Student Success

How do we lower common barriers to student success?

Based on faculty experiences, the most pertinent barriers to the success of USF students are:

  • Students are coming in with different levels of literacy

  • First-year students are unable to see the connection between their major and potential careers.

  • Students are feeling alienated or stigmatized

Students are coming in with different levels of literacy

Professors can

  • Accept students are who they are, and that students may be afraid to communicate
  • Use oral exams as an alternative to writing and test-taking
  • Be flexible and constantly adjust teaching style for different types of learners

Departments can

  • Hold a jumpstart class that is free of cost for both first-year and transfer-year students 
  • Encoding a “proficiency with their tools” class (e.g., MIT's "The missing semester of your CS education") as a part of the major that can be tested out of, flipped style with prerecorded content and community engagement in class.
  • Encourage incoming students to take existing introductory courses that help build study habits
  • Tutorial class (1 credit) that students take along with a major intro class run by TAs to help students prepare and study for the major class (e.g.,Peer-Led Team Learning (PLTL), and Peer Tutoring)
  • Build writing prep into the major curriculum instead of outsourcing this to the Department of Rhetoric and Language (long-term reach goal)


The Learning, Writing, and Speaking Centers are free of charge to all students and offer subject-specific tutoring, writing assistance, and communications-related support.

First-year students are unable to see the connection between their major and potential careers.

Professors can

  • Ask “Career Services” to present in class (e.g. resumes, LinkedIn, getting jobs). Connect this to an assessment.

  • Encourage students to talk to someone in the field. For example, during the “Biology Summer intensive” students had to email a faculty member that is conducting research.

  • Change course structure to allow students to gain “real-world” experience.

    • Active learning and laboratories

    • Flipped classes:

      • Students that engage here do very well (even better than usual) but some disengage.

      • Add quizzes into your videos (incentives)

    • Project-based learning:

      • Sarah Camhi’s Exercise and Health Promotion CEL class: no exams, reflection papers, real-world problems (health promotion), e.g. running “Stress Less Day.”

      • Lots of work for students. The expectation is clear, but the product is not clear - this makes students uncomfortable.

    • Problem with alternative formats: 

      • Students are used to one thing and punish instructors for using alternative formats. 

      • Will need the administration to recognize that alternative teaching methods might lead to lower teaching evaluations to avoid instructors fearing this being a barrier to promotion and tenure.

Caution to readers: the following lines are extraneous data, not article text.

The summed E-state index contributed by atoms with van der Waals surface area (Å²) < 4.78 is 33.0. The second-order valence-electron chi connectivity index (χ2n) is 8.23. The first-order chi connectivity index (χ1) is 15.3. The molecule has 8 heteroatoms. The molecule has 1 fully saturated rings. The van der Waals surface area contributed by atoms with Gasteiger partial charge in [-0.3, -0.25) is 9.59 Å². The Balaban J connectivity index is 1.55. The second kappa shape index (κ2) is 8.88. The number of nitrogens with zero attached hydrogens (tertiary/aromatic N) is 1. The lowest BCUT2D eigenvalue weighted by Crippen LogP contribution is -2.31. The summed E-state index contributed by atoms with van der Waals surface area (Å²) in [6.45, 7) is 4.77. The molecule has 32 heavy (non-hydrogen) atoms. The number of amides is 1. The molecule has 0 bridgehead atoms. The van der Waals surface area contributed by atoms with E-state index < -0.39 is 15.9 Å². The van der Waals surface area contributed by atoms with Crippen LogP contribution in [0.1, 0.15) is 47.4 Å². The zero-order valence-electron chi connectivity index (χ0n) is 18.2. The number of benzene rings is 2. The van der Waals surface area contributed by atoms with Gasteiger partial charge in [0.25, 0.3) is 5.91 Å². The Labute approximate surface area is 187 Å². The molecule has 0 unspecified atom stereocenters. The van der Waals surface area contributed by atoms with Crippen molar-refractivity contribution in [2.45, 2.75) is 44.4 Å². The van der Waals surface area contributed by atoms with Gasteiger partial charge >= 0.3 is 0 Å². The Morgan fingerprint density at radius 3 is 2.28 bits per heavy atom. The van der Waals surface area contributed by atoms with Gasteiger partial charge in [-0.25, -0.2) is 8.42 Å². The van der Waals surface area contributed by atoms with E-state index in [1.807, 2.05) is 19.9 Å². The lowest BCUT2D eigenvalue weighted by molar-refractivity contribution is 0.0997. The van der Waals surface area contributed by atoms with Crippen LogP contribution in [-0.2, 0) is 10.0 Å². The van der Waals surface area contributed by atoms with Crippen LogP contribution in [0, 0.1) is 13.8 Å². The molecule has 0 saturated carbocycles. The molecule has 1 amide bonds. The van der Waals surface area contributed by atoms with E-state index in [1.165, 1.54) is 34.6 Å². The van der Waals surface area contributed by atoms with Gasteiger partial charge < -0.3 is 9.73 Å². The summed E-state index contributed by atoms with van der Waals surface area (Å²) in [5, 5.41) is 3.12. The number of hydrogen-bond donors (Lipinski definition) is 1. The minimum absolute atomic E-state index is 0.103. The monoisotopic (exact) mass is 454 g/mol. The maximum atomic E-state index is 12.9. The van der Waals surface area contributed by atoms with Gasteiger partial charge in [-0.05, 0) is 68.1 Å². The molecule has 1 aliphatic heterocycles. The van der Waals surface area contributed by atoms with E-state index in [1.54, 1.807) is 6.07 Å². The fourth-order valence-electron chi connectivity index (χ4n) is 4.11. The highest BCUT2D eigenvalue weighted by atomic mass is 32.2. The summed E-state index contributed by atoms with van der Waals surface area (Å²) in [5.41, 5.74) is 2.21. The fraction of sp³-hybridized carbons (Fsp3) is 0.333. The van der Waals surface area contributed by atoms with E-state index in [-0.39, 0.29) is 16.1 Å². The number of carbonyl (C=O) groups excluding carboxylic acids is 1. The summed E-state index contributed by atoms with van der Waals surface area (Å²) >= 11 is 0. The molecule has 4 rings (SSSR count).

• For instructors to feel more proficient, they may want to utilize CTE

      • M2M can ask CTE if they can do outreach to individual departments, being more “ambassadorial” as this may currently be an underutilized resource.

Departments can

  • Encourage professors to incorporate different types of teaching methods in the classroom. 
  • Have department-level discussions about the best way to introduce additional career-oriented topics into the curriculum


  • Career Services holds regular Career Workshops and Employer Events and also provides 1:1 appointments for students.
  • Pre-health students can schedule 1:1 appointments with the Pre-health advisor.

Students are feeling alienated or stigmatized

Professors can

  • Have routine check-ins with students at the beginning of class (e.g., prompt, PollEv word cloud, free writing exercises). 
  • Acknowledge the difficulty of the material. 
  • Help create community in class by having students exchange contact info.
  • Proactively reach out to new advisees
  • Introductory email assignment in each class to reduce the distance to professor
    • Subject line instructions. (Include Course Number)
    • Explain how to address you as the professor (Dr./Professor/First name, salutations, etc. ) 
    • What is your preferred name/pronoun? 
    • Why are you taking this course? 
    • What do you hope to learn this semester? 
    • Is there anything that might impact your attendance or engagement this semester that I should know about?
  • Share their own college success stories, including obstacles, making sure students know other people struggle through it too
  • Remind students more often about CAPS, and other campus resources

Departments can

  • Create buddy programs (modeled by the Psych department) for underclassmen to connect with student mentors.
  • Have smaller class sizes
  • Have some kind of "homeroom" or class to discuss career paths, build soft skills, and build community
  • Hold social events: Examples that have worked for departments in the past are ski trips, picnics in the park, online community building by playing party games (Jackbox games) on Zoom, and seasonal socials (Halloween, Winter, Spring).